Artwork of the month May

Pier Paolo Calzolari, Rapsodie inepte, 1969

Pier Paolo Calzolari

*1943 in Bologna

Rapsodie inepte, 1969

Tobacco leaves, tin, neon tubing, transformer

An "inept, foolish rhapsody" of tobacco leaves, tin staves and neon lettering is mounted on the wall of the museum. Is this the visual equivalent of the free-flowing form of composition that can be found in music and literature? Is it inept or foolish because of the seemingly pointless juxtaposition of unlikely materials that is the hallmark of Arte Povera?

The direct presentation of simple materials, charged with meaning, is perhaps the most obvious identifying trait of the otherwise heterogeneous movement for which art critic Germano Celant coined the term Arte Povera in the late 1960s. Yet the movement cannot be reduced merely to the use of simple, everyday materials and objects. Rather, it is through its simplicity and directness that it distinguishes itself from art that is "rich" in conventionally accepted meanings.

The works of Arte Povera invite us to set aside all predetermined categories and values in order to experience the sensory qualities of the materials in their own right. Often, those qualities reveal themselves, as they do here, in the contrast between the organic and the inorganic, between elements from nature and industrially manufactured products. The fragile, dry tobacco leaves with their potentially intoxicating effect are overlaid with rods of tin – a pure, light metal with an elegant sheen. The light of the neon tubing stands out against the brown leaves and the white wall, "advertising" the title of the work in duplicate. The writing defines the work in language and yet it is part of the overall form, which, in itself, recalls the shape traced in the air by a conductor measuring the beat of 3⁄4 time. As a figure of a movement that interweaves diverse elements, it also lends visual expression to the classical Greek craft of the rhapsodes, who wove songs together.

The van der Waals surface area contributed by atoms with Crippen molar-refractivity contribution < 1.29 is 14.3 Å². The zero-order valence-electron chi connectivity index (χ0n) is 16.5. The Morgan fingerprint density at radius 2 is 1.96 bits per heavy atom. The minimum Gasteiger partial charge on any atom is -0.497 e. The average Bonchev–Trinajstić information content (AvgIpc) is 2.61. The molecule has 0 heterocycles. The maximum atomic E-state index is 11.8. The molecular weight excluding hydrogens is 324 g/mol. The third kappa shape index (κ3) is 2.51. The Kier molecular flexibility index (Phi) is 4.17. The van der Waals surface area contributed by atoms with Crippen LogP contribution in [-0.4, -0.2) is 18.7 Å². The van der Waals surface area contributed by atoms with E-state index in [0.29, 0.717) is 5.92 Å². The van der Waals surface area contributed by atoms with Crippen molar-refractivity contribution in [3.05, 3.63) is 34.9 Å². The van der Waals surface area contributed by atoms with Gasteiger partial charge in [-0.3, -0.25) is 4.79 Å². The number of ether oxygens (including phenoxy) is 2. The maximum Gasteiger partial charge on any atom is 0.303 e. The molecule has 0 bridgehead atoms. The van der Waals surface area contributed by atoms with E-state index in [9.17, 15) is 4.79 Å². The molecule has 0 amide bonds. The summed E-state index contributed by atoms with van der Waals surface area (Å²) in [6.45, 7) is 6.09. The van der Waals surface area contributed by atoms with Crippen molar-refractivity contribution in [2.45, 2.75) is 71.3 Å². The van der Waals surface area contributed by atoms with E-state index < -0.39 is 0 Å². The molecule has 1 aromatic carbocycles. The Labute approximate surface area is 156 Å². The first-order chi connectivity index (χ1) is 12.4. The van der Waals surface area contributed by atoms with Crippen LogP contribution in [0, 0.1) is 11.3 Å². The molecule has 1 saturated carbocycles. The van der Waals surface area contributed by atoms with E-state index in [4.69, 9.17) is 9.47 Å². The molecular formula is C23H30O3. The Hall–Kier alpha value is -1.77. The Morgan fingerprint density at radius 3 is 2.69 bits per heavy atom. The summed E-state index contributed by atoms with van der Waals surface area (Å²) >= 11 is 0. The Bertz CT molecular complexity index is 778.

<b>Pier Paolo Calzolari, Rapsodie inepte, 1969 </b>
Kunstmuseum Liechtenstein highlights a work from the permanent collection each month throughout the year. Works from the collection of the Hilti Art Foundation are also included in this series on a regular basis.